Saturday, October 4, 2008

Incentives for letters

Last week, the magazines associated with two of the major Sunday papers published an extract from Parentonomics on toileting training. Just enough was published to provided an unbalanced view of my crazy economic ways.

This week that appears to have provoked 70 percent of the letters in the magazine responding to the article. Most were, not surprisingly, dead against using incentives for toilet training. One reader said that children are intrinsically motivated and "another step towards maturity -- celebrated by their loved ones -- is the greatest reward." Well, I for one am happy to celebrate steps towards maturity but sadly if that was their greatest reward then not many steps are actually taking place.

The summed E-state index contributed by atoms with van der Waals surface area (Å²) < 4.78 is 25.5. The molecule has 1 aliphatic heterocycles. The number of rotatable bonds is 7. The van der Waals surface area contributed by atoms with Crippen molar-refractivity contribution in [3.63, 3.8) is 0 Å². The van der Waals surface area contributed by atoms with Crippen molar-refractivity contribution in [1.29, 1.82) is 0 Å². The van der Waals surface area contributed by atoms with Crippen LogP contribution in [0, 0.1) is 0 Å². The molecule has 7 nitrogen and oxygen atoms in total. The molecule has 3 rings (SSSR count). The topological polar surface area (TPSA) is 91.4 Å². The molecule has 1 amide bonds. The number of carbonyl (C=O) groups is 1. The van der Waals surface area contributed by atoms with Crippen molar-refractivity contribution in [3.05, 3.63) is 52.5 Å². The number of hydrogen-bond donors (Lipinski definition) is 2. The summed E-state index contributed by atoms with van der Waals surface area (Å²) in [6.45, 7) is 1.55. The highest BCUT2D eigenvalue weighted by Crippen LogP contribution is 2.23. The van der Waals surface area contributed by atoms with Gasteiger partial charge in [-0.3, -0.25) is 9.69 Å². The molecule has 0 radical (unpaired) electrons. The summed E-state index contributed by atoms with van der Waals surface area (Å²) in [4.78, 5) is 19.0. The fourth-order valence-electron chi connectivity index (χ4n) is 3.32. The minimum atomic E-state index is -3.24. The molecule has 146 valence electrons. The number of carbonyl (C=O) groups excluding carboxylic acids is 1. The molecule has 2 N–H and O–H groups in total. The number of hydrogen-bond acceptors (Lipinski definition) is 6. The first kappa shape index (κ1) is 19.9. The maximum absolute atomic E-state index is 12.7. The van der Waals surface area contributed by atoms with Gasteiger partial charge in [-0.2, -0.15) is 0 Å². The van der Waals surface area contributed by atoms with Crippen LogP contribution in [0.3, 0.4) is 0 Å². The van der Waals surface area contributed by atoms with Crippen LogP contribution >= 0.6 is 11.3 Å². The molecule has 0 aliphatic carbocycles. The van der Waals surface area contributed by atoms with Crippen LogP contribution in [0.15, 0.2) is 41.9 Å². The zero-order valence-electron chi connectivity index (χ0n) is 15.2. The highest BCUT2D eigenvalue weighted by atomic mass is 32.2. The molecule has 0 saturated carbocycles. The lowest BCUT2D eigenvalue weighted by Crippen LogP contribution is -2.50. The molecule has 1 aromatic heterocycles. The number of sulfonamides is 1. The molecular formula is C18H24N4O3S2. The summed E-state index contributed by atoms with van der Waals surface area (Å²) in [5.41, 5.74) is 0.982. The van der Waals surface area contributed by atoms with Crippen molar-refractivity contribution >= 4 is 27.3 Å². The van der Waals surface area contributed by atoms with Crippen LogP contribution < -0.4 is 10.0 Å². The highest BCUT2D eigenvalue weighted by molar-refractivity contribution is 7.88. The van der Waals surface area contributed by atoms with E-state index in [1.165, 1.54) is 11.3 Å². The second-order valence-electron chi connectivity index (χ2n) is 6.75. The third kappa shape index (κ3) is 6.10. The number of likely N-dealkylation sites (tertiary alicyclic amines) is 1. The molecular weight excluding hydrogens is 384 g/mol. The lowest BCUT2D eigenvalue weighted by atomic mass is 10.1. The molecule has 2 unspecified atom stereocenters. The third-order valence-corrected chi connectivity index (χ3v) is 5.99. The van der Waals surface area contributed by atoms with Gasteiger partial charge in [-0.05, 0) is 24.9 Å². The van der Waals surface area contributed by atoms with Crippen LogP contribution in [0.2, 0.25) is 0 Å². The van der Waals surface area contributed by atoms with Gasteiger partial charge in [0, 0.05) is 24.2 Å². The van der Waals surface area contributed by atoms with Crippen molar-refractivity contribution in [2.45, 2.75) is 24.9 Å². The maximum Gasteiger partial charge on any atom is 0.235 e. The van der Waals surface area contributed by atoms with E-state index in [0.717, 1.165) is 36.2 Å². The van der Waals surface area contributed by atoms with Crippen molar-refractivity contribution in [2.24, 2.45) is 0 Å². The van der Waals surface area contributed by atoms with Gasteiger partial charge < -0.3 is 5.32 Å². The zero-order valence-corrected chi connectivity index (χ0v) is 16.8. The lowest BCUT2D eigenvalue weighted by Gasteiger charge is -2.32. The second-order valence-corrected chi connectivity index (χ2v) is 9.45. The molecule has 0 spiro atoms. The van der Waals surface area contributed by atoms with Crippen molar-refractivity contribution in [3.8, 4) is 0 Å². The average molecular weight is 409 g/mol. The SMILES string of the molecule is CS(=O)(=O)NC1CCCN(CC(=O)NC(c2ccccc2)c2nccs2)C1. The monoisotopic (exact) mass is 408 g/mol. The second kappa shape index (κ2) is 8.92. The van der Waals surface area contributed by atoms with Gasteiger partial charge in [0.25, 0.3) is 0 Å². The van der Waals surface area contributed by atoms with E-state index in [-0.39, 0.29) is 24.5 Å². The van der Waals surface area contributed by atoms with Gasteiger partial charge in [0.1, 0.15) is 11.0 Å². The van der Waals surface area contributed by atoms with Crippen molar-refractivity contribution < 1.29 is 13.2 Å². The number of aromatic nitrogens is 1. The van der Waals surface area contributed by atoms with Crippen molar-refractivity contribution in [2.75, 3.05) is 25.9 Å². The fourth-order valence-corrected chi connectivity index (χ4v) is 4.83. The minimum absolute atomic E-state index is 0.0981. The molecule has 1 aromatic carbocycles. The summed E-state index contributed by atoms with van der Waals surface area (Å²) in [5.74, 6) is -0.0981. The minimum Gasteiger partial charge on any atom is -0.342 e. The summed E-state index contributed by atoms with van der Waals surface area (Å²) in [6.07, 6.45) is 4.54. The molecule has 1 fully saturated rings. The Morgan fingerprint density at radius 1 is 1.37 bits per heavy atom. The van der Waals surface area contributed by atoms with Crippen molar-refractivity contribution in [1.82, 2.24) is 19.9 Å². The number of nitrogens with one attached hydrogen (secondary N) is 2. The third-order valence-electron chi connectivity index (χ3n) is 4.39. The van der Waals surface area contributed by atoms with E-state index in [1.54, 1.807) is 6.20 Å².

Another lamented reducing toilet-training to "a cold economic transaction" and missing out on the "opportunity to witness your child's ability to learn and evolve." Again, we tried to savour that opportunity but found that that ability was non-existent.

Then there was the reader who said that: "One would hope that Joshua Gans has the intelligence to realise that an ecalation from jelly beans to chocolate frogs at age two turns into a phone at age 10, a new car at 16 and a Ferrari at 21." Well I guess I didn't and I had better start saving for that Ferrari lest I have to change a 21 year old's nappies.

But the award for letter of the week had four children and employed "incentive contracts." He found, like we did, that incentives sometimes went array with older children (who received treats) trying to encourage the younger one to go whenever they wanted sugar and some reversion as their children drove a hard bargain when the rewards were scaled down.

Interestingly, that writer received -- and I am not making this up -- a touch-screen mobile phone (valued at $699) for his efforts as the best letter writer. Well done. I guess for everyone else writing their letter was its own reward so everyone went away happy.